4 min read

Take a ride through the postal tunnel – deep beneath the streets of London

New Postal Museum to tell the story of underground Mail Rail with an exhibition and a subterranean ride on the rails

Located deep beneath the streets of the capital, lies London’s secret 100-year-old Post Office railway, an underground workhorse that kept people across the world connected by transporting billions of letters, parcels and postcards safely through the city and onto their final destination across the country and around the globe.

This once secret and hidden network will open its doors and workings to the public in July 2017 when the new Postal Museum opens in Clerkenwell.

The museum itself contains five interactive zones, leading visitors through five centuries of world-class curiosities and providing a different view on a number of the world’s most significant historical events.

Once visitors have taken in the museum, situated in Clerkenwell on Phoenix Place, their ticket will then grant them access to a subterranean world that – until now – remained hidden from the general public.

Located next door to the new £26 million development, Mail Rail is a one-mile loop through the disused miniature stalactite-filled tunnels of what was the world’s first driverless, electric railway.

an atmospheric photo of a tube tunnel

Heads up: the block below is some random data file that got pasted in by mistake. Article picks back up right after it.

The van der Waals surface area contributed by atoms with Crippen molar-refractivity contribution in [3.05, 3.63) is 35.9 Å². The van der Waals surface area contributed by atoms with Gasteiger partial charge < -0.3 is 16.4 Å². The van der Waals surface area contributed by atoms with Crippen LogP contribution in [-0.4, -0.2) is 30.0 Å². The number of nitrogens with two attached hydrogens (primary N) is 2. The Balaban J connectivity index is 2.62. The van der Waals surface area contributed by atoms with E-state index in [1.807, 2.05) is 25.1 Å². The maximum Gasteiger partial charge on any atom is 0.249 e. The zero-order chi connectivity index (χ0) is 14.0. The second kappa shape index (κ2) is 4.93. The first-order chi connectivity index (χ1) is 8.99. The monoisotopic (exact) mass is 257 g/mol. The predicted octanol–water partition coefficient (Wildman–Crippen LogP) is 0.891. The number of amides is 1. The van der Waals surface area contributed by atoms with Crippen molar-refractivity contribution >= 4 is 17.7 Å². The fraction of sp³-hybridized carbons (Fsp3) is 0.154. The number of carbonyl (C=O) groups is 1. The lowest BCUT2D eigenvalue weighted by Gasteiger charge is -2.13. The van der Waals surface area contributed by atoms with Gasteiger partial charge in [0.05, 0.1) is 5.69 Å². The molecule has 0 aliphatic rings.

a photograph of a railway tunnel

Copyright Postal Museum Photo Mike Willis

New Mail Rail at The Postal Museum train 2

The tunnels, which run for 6.5 miles deep under London, accommodating the narrow gauge, driverless underground railway were so hidden from the public they were used to protect the Rosetta Stone during the First World War.

Work began on the tunnels in 1915 with only a hiatus because of a labour shortage due the First World war and they opened to deliver the Christmas [parcel post in 1927 and the full weight of the mail in 1928.

Until their closure in 2003 they criss-crossed the tube lines and linked six sorting offices with the mainline stations at Liverpool Street and Paddington. At its peak, the service operated for 22 hours a day, employing over 220 staff and carrying more than four million letters silently below ground every day.

Today Mail Rail employs just three engineers who keep the subterranean network of tunnels and a previously-busy car depot frozen in time from its last day in service, in good repair.

When the new museum opens a special exhibition featuring a blend of interactive exhibits, oral histories and new technologies will tell the story of the people behind the railway and the technology behind it – but you will also be able to journey back in time on a specially made train through the original tunnels and station platforms under Mount Pleasant.

The 15 minute ride will stop at platforms of the original Mount Pleasant station, where an audio visual display will take riders back in time, giving an insight into how the network kept post coursing through London for up to 22 hours a day.

A precise July opening date will be revealed in May 2017, and frequent updates will be posted to the museum’s website: postalmuseum.org 

Updates will also be made via The Postal Museum’s newsletter. Sign up at postalmuseum.org/newsletter

venue

Opening in early 2017, our new museum in Clerkenwell, London, will reveal stories from five centuries of Britain’s remarkable, and often curious, social and communications history through the eyes of one of its most iconic services.

Save

Save

Save

Save

Save

Save

Save

Save

Save

Save

Save

Save

Save

Save

Save

Save

popular on Museum Crush

Add your comment

Your email address will not be published. Required fields are marked *